Financial Ratio Analysis

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Financial Ratio Analysis

  1. 1. FINANCIAL RATIO ANALYSIS
  2. 2. Ratio Analysis Presentation The format for this presentation is as follows: 1. The Basics of Financial Ratios 2. Interpreting Financial Ratios 3. Making those Interpretations more Meaningful
  3. 3. The Basics of Financial Ratios
  4. 4. Financial Ratios, what are they? <ul><li>Financial Ratios are specific tools which can be used to make more educated </li></ul><ul><li>investment decisions. </li></ul><ul><li>Financial Ratios provide a method to make more meaningful evaluations of a </li></ul><ul><li>companies financial condition. </li></ul><ul><li>Financial Ratios express relationships among items found in financial statements. </li></ul><ul><li>Information from these items may not be apparent when examined individually. </li></ul>
  5. 5. Categorizing Financial Ratios <ul><li>Financial Ratios can be categorized into one of four groups, their classification </li></ul><ul><li>is dependant the information they display to the user. </li></ul><ul><li>These four categories are: </li></ul><ul><li>1. Profitability Ratios </li></ul><ul><li>2. Liquidity Ratios </li></ul><ul><li>3. Solvency Ratios </li></ul><ul><li>4. Cash Flow Ratios </li></ul>
  6. 6. Profitability Ratios <ul><li>Profitability ratios measure the income or operating success of a company for a given period of time. </li></ul><ul><li>Profitability Ratios make use of the statement of earnings. </li></ul><ul><li>Examples of Profitability Ratios include: </li></ul><ul><li>- Return on Assets </li></ul><ul><li>- Profit Margin </li></ul>
  7. 7. Return on Assets and Profit margin Return on Assets = Net Earnings/Average Assets The return on assets ratio indicates the amount of net earnings generated by each dollar invested in assets. This ratio also indicates how efficiently the company is using their assets to generate profits. Profit Margin Ratio = Net Earnings/Net Sales The profit margin ratio indicates the percentage of each dollar of sales that results in net earnings.
  8. 8. Liquidity Ratios <ul><li>Liquidity Ratios measure the short term ability of a company to meet current </li></ul><ul><li>obligations. </li></ul><ul><li>Liquidity Ratios make use of the balance sheet </li></ul><ul><li>Examples of Liquidity Ratios </li></ul><ul><li>- Current Ratio </li></ul><ul><li>- Quick (or Acid) Ratio </li></ul>
  9. 9. Current and Quick Ratios Current Ratio = Current Assets/Current Liabilities The Current Ratio measures a companies ability to meet short term liabilities with short term (or current) assets. This is an important indicator to an investor as it allows him or her to see if the company will be able to operate through its obligations. Quick (Acid) Ratio = One step removed from Current Assets/Current Liabilities The Quick Ratio removes uncertainty about the composition of the current assets. This is done by removing inventories from the ratio, Inventories may be slow moving and therefore not truly represent a companies ability to meet obligations.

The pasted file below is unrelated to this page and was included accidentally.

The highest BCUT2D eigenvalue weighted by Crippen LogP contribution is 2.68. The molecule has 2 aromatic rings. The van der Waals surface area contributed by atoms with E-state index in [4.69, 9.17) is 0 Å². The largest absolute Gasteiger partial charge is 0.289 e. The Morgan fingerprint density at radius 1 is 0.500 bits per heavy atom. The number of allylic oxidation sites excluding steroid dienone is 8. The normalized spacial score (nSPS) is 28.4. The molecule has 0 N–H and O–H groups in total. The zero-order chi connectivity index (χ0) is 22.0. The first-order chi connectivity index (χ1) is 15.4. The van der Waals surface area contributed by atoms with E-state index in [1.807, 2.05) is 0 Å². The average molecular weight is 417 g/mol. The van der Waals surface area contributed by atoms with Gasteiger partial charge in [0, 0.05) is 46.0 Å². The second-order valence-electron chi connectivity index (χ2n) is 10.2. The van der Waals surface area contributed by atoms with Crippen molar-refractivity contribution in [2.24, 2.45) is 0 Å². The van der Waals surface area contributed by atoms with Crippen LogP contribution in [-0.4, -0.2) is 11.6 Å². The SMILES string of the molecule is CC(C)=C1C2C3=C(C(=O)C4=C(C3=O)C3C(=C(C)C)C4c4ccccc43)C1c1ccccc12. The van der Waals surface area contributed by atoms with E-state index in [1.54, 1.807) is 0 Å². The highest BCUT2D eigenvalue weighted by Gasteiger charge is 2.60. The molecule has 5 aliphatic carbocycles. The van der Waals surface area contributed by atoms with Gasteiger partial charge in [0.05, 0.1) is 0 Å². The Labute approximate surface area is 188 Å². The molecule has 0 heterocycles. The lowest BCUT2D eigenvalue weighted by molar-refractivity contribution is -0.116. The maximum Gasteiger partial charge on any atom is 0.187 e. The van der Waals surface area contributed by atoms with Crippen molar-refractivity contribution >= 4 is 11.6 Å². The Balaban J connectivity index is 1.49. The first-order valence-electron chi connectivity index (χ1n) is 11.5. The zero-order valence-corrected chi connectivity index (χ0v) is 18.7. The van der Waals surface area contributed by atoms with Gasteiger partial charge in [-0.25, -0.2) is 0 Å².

10. 10. Solvency Ratios <ul><li>Solvency Ratios measure the ability of a company to meet long term obligations. </li></ul><ul><li>Solvency Ratios are important to long term investors and creditors. </li></ul><ul><li>Examples of Solvency Ratios </li></ul><ul><li>- Debt to Total Asset Ratio </li></ul><ul><li>- Debt to Shareholders Equity Ratio </li></ul>
  11. 11. Debt to Total Assets Ratio and Debt to Shareholder’s Equity Ratio Debt to Total Assets Ratio = Total Liabilities/Total Assets The debt to total assets ratio measures the percentage of assets financed by creditors rather than shareholders. A higher percentage of debt financing leads to higher risk when investing. Debt to Shareholder’s Equity Ratio = Total Liabilities/Total Shareholder Equity The higher the debt to shareholder’s equity ratio the less solvent the company, meaning the company runs a greater risk of not being able to repay long term debt at maturity date.
  12. 12. Cash Flow Ratios <ul><li>Cash flow is the single most important aspect of a companies financial condition, </li></ul><ul><li>it is important to know how the cash was generated and where it is being spent. </li></ul><ul><li>Cash is primarily generated from two different avenues: </li></ul><ul><li>- operating activities </li></ul><ul><li>- financing activities </li></ul><ul><li>Cash flow ratios calculate additional measures of liquidity and solvency. </li></ul><ul><li>Examples of Cash Flow Ratios are: </li></ul><ul><li>- cash current debt coverage ratio </li></ul><ul><li>- cash total debt coverage ratio </li></ul>
  13. 13. Cash Current Debt Coverage Ratio and Cash Total Debt Coverage Ratio Cash Current Debt Coverage Ratio = Cash Provided by Operating Activities/ Average Current Liabilities The cash current debt coverage ratio measures the companies ability to generate cash to cover short term liabilities. Cash Total Debt Coverage Ratio = Cash Provided by Operating Activities/ Average Total Liabilities The cash total debt coverage ratio measures the companies ability to generate cash to cover long term liabilities.
  14. 14. Interpreting Financial Ratios
  15. 15. What We Know Now <ul><li>So far we know what different ratios calculate and what they indicate, </li></ul><ul><li>but what is a good number? </li></ul><ul><li>Some texts suggest numbers, why do they suggest these numbers? </li></ul><ul><li>How can we use these numbers to make informative decisions? </li></ul>